So, as I mentioned in the first article of this series, we keep trying to solve it as if it were a political problem, or an economic problem, or a social problem. Or, worst of all, a problem of insufficient power or force being used to get our way.
Yet all need not be lost. We can still heal the anger that is producing the conditions that is fueling the violence that has been flowing both ways between the tribes of humanity throughout human history — and that continues to affect and infect so many people to this very day.
We will not be able to do so, however, unless we stop to collectively understand that nuance and nature of the problem itself.
NEXT, Part Three: What is really going on, and why it is happening.
People all over our planet are asking themselves today: “What can we do — is there anything that anyone can do — to bring an end to what’s happening in our world?
Is there no way to stop the brutality and put the heart back into humanity?
What has driven so many of us to forget who we are — talking, and then acting, like barbarians?
And is there anything at all that can return us to ourselves, and inspire us to stop using violence and killing to address our grievances?
The world is hungry for leadership today, starving for guidance, gasping for answers. People everywhere are stupefied, shocked, astonished by what we are doing to ourselves. They’re hoping, yearning, crying out, begging for life’s insanity to stop.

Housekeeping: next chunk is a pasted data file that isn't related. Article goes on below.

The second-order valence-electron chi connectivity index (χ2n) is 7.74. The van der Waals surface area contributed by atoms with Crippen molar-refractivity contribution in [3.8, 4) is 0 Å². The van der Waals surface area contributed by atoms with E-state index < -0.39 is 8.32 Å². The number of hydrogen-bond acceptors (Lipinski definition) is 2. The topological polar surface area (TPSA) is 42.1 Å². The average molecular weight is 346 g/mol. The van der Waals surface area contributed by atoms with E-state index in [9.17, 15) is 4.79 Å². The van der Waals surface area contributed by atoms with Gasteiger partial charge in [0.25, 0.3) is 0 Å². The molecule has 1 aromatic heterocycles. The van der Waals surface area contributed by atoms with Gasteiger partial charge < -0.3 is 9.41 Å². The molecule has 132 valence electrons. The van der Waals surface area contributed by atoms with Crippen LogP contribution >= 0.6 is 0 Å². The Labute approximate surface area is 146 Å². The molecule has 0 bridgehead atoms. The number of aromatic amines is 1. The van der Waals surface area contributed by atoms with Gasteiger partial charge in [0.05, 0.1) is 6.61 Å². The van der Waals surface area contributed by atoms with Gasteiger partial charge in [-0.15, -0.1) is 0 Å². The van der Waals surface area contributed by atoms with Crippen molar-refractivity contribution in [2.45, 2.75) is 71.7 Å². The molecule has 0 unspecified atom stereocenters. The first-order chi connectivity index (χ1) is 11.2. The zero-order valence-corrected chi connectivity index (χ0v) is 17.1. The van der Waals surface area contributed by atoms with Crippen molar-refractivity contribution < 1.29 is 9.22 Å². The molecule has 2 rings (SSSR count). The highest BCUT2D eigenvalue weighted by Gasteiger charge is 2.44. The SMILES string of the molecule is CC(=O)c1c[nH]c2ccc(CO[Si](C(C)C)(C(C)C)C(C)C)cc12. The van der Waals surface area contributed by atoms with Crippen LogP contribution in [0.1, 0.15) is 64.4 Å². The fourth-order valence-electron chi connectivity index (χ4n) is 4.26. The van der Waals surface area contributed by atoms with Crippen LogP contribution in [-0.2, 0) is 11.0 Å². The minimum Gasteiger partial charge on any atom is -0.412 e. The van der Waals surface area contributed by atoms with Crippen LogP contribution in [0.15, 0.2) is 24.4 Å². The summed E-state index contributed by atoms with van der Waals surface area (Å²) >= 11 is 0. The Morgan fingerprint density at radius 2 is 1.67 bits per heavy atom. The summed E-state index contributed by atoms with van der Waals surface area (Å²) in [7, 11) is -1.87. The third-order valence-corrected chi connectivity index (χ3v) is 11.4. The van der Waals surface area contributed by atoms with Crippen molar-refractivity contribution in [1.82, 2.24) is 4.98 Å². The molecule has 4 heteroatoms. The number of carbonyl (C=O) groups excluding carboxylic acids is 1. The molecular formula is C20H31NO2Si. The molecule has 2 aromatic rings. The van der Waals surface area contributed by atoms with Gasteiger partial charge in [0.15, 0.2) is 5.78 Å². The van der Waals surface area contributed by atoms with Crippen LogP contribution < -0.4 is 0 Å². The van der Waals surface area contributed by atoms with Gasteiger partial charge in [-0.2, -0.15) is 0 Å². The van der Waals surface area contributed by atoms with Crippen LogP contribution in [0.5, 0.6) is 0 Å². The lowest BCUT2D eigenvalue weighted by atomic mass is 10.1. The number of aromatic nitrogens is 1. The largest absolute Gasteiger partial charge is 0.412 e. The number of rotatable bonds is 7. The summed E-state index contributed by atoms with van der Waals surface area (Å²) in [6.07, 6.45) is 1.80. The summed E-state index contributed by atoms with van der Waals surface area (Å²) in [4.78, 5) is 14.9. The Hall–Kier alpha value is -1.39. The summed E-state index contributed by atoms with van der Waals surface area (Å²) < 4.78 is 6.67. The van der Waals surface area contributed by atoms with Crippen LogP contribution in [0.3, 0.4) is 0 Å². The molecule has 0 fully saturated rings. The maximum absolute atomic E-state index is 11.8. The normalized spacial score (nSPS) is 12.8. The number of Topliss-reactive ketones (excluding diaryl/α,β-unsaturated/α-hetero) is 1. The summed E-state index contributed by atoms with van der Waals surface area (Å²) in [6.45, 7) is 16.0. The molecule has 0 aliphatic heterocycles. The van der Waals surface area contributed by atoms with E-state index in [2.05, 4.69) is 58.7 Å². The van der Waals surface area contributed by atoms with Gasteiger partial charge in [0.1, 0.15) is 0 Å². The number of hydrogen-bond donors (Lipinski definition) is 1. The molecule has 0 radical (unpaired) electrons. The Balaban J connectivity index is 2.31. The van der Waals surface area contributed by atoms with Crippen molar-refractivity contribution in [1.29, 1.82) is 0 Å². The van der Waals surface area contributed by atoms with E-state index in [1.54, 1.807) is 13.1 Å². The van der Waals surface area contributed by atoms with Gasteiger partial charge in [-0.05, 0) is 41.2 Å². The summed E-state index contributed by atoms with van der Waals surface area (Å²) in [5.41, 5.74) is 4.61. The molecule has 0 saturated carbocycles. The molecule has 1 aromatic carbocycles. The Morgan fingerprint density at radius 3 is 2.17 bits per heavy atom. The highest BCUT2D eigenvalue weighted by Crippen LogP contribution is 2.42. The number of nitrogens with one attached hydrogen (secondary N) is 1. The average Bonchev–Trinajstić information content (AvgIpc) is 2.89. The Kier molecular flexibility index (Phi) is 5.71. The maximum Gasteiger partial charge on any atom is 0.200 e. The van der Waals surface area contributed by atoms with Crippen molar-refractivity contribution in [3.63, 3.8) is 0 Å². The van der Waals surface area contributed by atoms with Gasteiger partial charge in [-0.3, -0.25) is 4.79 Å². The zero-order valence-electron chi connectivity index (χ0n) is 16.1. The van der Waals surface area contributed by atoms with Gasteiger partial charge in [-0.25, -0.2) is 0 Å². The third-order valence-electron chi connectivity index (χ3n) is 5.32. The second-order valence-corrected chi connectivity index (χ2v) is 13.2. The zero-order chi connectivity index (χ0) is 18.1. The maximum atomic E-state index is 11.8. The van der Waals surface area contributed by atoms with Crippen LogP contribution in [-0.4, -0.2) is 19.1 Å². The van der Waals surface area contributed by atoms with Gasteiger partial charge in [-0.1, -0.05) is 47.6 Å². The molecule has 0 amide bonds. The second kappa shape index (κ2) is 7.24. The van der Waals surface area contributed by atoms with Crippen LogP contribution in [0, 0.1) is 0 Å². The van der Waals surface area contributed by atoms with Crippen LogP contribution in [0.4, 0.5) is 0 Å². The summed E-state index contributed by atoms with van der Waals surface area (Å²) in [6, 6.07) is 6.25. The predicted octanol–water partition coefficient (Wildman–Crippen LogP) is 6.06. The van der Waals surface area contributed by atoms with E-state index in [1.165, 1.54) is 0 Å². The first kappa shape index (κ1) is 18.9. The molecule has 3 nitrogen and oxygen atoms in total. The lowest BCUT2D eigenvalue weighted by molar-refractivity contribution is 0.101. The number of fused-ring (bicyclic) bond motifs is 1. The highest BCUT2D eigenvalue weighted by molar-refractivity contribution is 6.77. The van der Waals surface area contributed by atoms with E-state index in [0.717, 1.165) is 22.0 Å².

But nobody seems to know how to get an entire species to wake up, to collectively reassemble, to call an end to its separations and divisions, and to bring itself out of its tribal nightmare.
Part of the problem is that we keep trying to solve the problem at every level except the level at which the problem exists.
First, we say we’re facing a social problem, having to do with our attitudes toward one another. Particularly our racial attitudes. So we throw words at it, hoping to get each other to change our minds about each other. But the words we use are labeling and wounding, accusing and divisive, even as we say we are trying to produce unity and healing.
Then we say we’re facing an economic problem, having to do with the quantum gap between the have’s and the have-not’s. So we attempt to throw money at it (urging a raise in the minimum wage, calling for free college tuition, demanding expansion of society’s safety net), or withhold money from it (lowering welfare payments, reducing social services, opposing health care reform, cutting unemployment benefits). But our manipulations of cash buy us nothing save more frustration and more anger among both the poor and the rich.
Then we say it’s a political problem, having to do with the policies and decisions we are imposing, or failing to impose, on our population, our corporations, and our institutions. So we throw laws at it, trying to legislate our way to morality, equality and equanimity. But the overlaying of statutes and regulations does little to regulate or alter basic human behaviors, instead creating new behaviors designed to sidestep regulations and tap dance around statutes.
At this point we throw up our hands and declare that our challenges are not simple ones, and will not be overcome with simple solutions, but require all three approaches — harnessing social, economic, and political action to produce healing of our wounds and changing of our ways.
We say, in effect, that our problem is All Of The Above, when the truth is, it’s none of the above.